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Men Granted Bail After Being Accused of Impersonating DHS Agents and Compromising White House Secret Service Agents

Source: Bill Hennessy
  • A judge granted bail to two Washington, D.C., men criminally charged with impersonating federal law enforcement agents.
  • Haider Ali and Arian Taherzadeh allegedly duped Secret Service agents and others with their claims of being Department of Homeland Security agents, prosecutors have said.
  • Prosecutors asked the judge to detain both men without bail pending their trial, calling them a threat to the public.
  • Four Secret Service agents who had contact with the men have been placed on administrative leave. Among the witnesses against the men are Secret Service agents who were assigned to first lady Jill Biden's protective detail and the White House.

A judge granted bail Tuesday to two Washington, D.C., men criminally charged with impersonating federal law enforcement agents.

Prosecutors during a hearing in U.S. District Court in Washington said that they might appeal Judge G. Michael Harvey's decision to order the release of the men, Haider Ali and Arian Taherzadeh.

Harvey said the men, who had been in jail since their arrest last week, can be released into the custody of relatives who live in the Washington area, and that they would be confined to those residences, and monitored by global positioning satellite devices.

Harvey stayed his decision until 9 a.m. Wednesday, to give prosecutors time to decide whether to appeal his bail decision.

Prosecutors, who said the men who duped Secret Service agents and others with their claims of being Department of Homeland Security agents, had asked Harvey to detain both men pending their trial, calling them a threat to the public.

Filing in U.S. District Court in Washington, D.C., by the U.S. Attorney's Office for the District of Columbia
Courtesy: U.S. Attorney's Office for the District of Columbia
Filing in U.S. District Court in Washington, D.C., by the U.S. Attorney's Office for the District of Columbia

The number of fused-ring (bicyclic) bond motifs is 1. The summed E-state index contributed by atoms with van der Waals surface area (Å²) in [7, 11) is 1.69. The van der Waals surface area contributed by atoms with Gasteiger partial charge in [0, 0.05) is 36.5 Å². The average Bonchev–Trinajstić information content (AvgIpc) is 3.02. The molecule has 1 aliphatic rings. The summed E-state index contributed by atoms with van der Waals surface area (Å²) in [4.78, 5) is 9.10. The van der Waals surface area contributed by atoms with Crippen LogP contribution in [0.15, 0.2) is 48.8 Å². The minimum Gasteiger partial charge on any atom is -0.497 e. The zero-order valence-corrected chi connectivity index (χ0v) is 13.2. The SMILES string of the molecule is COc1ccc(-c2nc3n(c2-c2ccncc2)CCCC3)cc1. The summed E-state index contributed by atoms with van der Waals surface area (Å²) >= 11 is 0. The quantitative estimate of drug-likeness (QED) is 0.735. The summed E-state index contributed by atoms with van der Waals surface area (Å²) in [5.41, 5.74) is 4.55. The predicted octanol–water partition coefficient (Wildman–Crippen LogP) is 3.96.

A cache of weapons and police equipment were found in apartments maintained by the men, who loaned two expensive apartments to two Secret Service agents, prosecutors have said. They also called Ali a flight risk, given his history of travel to Pakistan and Iran.

Prosecutors said that while the men were claiming to be engaged in covert operations for DHS, "they compromised United States Secret Service (USSS) personnel involved in protective details and with access to the White House complex by lavishing gifts upon them, including rent-free living."

But Harvey said that the case did not meet the standards for denying bail to a defendant, particularly since neither man is charged with a crime of violence.

"In a case like this, release should be the norm," Harvey said.

"It's not a crime of violence. It is a felony, but it is a felony with a maximum period of incarceration of three years."

The judge also noted that if the duo is convicted of the crime, sentencing guidelines would recommend a jail term of just zero to six months, the lowest possible range for incarceration under those guidelines.

Four Secret Service agents who had contact with the men have been placed on administrative leave.

Among the witnesses against the men are Secret Service agents who were assigned to first lady Jill Biden's protective detail and the White House.

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